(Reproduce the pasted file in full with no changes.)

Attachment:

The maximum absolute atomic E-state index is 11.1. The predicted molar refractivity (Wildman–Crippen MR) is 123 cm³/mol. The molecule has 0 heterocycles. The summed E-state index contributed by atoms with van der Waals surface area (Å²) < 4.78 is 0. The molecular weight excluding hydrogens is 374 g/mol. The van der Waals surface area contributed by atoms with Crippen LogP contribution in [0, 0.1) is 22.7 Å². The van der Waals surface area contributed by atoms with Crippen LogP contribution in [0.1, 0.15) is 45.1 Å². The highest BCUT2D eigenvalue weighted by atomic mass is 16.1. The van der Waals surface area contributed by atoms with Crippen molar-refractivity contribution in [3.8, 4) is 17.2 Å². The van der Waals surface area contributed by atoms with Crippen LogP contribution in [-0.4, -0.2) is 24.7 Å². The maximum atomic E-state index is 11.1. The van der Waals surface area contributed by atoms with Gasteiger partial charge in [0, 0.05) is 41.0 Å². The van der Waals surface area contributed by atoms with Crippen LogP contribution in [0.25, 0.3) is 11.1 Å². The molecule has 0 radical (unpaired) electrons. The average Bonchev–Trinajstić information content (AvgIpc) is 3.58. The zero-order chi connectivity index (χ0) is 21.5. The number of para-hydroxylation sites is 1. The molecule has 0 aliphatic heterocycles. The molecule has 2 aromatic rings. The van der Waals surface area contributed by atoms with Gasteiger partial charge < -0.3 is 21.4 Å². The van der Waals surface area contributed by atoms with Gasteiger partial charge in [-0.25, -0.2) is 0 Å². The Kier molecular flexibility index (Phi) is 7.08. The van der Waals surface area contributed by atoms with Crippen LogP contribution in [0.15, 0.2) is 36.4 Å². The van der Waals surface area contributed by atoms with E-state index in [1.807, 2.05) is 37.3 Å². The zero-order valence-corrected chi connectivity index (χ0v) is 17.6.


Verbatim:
The maximum absolute atomic E-state index is 11.1. The predicted molar refractivity (Wildman–Crippen MR) is 123 cm³/mol. The molecule has 0 heterocycles. The summed E-state index contributed by atoms with van der Waals surface area (Å²) < 4.78 is 0. The molecular weight excluding hydrogens is 374 g/mol. The van der Waals surface area contributed by atoms with Crippen LogP contribution in [0, 0.1) is 22.7 Å². The van der Waals surface area contributed by atoms with Crippen LogP contribution in [0.1, 0.15) is 45.1 Å². The highest BCUT2D eigenvalue weighted by atomic mass is 16.1. The van der Waals surface area contributed by atoms with Crippen molar-refractivity contribution in [3.8, 4) is 17.2 Å². The van der Waals surface area contributed by atoms with Crippen LogP contribution in [-0.4, -0.2) is 24.7 Å². The maximum atomic E-state index is 11.1. The van der Waals surface area contributed by atoms with Gasteiger partial charge in [0, 0.05) is 41.0 Å². The van der Waals surface area contributed by atoms with Crippen LogP contribution in [0.25, 0.3) is 11.1 Å². The molecule has 0 radical (unpaired) electrons. The average Bonchev–Trinajstić information content (AvgIpc) is 3.58. The zero-order chi connectivity index (χ0) is 21.5. The number of para-hydroxylation sites is 1. The molecule has 0 aliphatic heterocycles. The molecule has 2 aromatic rings. The van der Waals surface area contributed by atoms with Gasteiger partial charge < -0.3 is 21.4 Å². The van der Waals surface area contributed by atoms with Gasteiger partial charge in [-0.25, -0.2) is 0 Å². The Kier molecular flexibility index (Phi) is 7.08. The van der Waals surface area contributed by atoms with Crippen LogP contribution in [0.15, 0.2) is 36.4 Å². The van der Waals surface area contributed by atoms with E-state index in [1.807, 2.05) is 37.3 Å². The zero-order valence-corrected chi connectivity index (χ0v) is 17.6.